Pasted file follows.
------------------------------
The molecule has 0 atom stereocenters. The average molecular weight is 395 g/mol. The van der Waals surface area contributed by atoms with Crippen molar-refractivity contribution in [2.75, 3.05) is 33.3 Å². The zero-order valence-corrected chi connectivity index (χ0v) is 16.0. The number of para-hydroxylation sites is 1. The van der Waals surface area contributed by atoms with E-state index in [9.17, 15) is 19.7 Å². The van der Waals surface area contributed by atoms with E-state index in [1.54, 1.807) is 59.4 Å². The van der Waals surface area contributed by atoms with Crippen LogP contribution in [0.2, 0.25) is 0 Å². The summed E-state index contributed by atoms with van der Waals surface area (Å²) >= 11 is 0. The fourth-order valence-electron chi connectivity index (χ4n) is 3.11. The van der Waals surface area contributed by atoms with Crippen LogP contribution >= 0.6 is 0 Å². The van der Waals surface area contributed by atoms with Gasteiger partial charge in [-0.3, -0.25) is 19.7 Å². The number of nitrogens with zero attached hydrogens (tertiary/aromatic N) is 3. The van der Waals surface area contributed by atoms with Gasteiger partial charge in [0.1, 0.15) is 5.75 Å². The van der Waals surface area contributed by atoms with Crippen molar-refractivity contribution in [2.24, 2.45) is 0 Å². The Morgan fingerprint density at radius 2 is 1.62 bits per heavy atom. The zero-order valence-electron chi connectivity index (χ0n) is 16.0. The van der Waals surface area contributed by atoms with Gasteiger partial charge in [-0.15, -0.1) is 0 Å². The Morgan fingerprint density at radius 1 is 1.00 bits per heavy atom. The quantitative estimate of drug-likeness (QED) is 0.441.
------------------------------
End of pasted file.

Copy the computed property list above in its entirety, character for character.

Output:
The molecule has 0 atom stereocenters. The average molecular weight is 395 g/mol. The van der Waals surface area contributed by atoms with Crippen molar-refractivity contribution in [2.75, 3.05) is 33.3 Å². The zero-order valence-corrected chi connectivity index (χ0v) is 16.0. The number of para-hydroxylation sites is 1. The van der Waals surface area contributed by atoms with E-state index in [9.17, 15) is 19.7 Å². The van der Waals surface area contributed by atoms with E-state index in [1.54, 1.807) is 59.4 Å². The van der Waals surface area contributed by atoms with Crippen LogP contribution in [0.2, 0.25) is 0 Å². The summed E-state index contributed by atoms with van der Waals surface area (Å²) >= 11 is 0. The fourth-order valence-electron chi connectivity index (χ4n) is 3.11. The van der Waals surface area contributed by atoms with Crippen LogP contribution >= 0.6 is 0 Å². The van der Waals surface area contributed by atoms with Gasteiger partial charge in [-0.3, -0.25) is 19.7 Å². The number of nitrogens with zero attached hydrogens (tertiary/aromatic N) is 3. The van der Waals surface area contributed by atoms with Gasteiger partial charge in [0.1, 0.15) is 5.75 Å². The van der Waals surface area contributed by atoms with Crippen molar-refractivity contribution in [2.24, 2.45) is 0 Å². The Morgan fingerprint density at radius 2 is 1.62 bits per heavy atom. The zero-order valence-electron chi connectivity index (χ0n) is 16.0. The van der Waals surface area contributed by atoms with Gasteiger partial charge in [-0.15, -0.1) is 0 Å². The Morgan fingerprint density at radius 1 is 1.00 bits per heavy atom. The quantitative estimate of drug-likeness (QED) is 0.441.